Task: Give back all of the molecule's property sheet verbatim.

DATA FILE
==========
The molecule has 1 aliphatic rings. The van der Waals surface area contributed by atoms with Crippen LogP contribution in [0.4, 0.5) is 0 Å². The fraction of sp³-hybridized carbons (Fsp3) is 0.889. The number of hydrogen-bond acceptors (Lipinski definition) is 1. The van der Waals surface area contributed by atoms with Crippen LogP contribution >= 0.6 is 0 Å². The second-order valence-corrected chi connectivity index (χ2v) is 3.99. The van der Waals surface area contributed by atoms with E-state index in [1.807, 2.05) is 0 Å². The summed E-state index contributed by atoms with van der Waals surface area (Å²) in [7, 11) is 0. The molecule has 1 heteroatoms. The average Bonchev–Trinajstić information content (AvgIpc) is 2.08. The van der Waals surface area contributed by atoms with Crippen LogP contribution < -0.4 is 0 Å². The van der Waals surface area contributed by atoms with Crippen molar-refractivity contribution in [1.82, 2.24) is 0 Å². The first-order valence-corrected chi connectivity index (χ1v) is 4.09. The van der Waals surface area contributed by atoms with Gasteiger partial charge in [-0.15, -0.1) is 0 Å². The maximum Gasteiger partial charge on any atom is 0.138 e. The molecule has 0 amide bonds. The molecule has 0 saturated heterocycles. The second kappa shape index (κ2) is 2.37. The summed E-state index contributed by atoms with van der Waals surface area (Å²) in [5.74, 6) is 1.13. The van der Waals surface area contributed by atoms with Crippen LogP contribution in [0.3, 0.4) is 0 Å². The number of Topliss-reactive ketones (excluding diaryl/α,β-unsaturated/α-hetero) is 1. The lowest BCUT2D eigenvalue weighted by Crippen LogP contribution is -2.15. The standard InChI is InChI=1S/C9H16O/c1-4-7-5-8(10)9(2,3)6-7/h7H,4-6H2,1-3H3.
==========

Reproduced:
The molecule has 1 aliphatic rings. The van der Waals surface area contributed by atoms with Crippen LogP contribution in [0.4, 0.5) is 0 Å². The fraction of sp³-hybridized carbons (Fsp3) is 0.889. The number of hydrogen-bond acceptors (Lipinski definition) is 1. The van der Waals surface area contributed by atoms with Crippen LogP contribution >= 0.6 is 0 Å². The second-order valence-corrected chi connectivity index (χ2v) is 3.99. The van der Waals surface area contributed by atoms with E-state index in [1.807, 2.05) is 0 Å². The summed E-state index contributed by atoms with van der Waals surface area (Å²) in [7, 11) is 0. The molecule has 1 heteroatoms. The average Bonchev–Trinajstić information content (AvgIpc) is 2.08. The van der Waals surface area contributed by atoms with Crippen LogP contribution < -0.4 is 0 Å². The van der Waals surface area contributed by atoms with Crippen molar-refractivity contribution in [1.82, 2.24) is 0 Å². The first-order valence-corrected chi connectivity index (χ1v) is 4.09. The van der Waals surface area contributed by atoms with Gasteiger partial charge in [-0.15, -0.1) is 0 Å². The maximum Gasteiger partial charge on any atom is 0.138 e. The molecule has 0 amide bonds. The molecule has 0 saturated heterocycles. The second kappa shape index (κ2) is 2.37. The summed E-state index contributed by atoms with van der Waals surface area (Å²) in [5.74, 6) is 1.13. The van der Waals surface area contributed by atoms with Crippen LogP contribution in [0.3, 0.4) is 0 Å². The number of Topliss-reactive ketones (excluding diaryl/α,β-unsaturated/α-hetero) is 1. The lowest BCUT2D eigenvalue weighted by Crippen LogP contribution is -2.15. The standard InChI is InChI=1S/C9H16O/c1-4-7-5-8(10)9(2,3)6-7/h7H,4-6H2,1-3H3.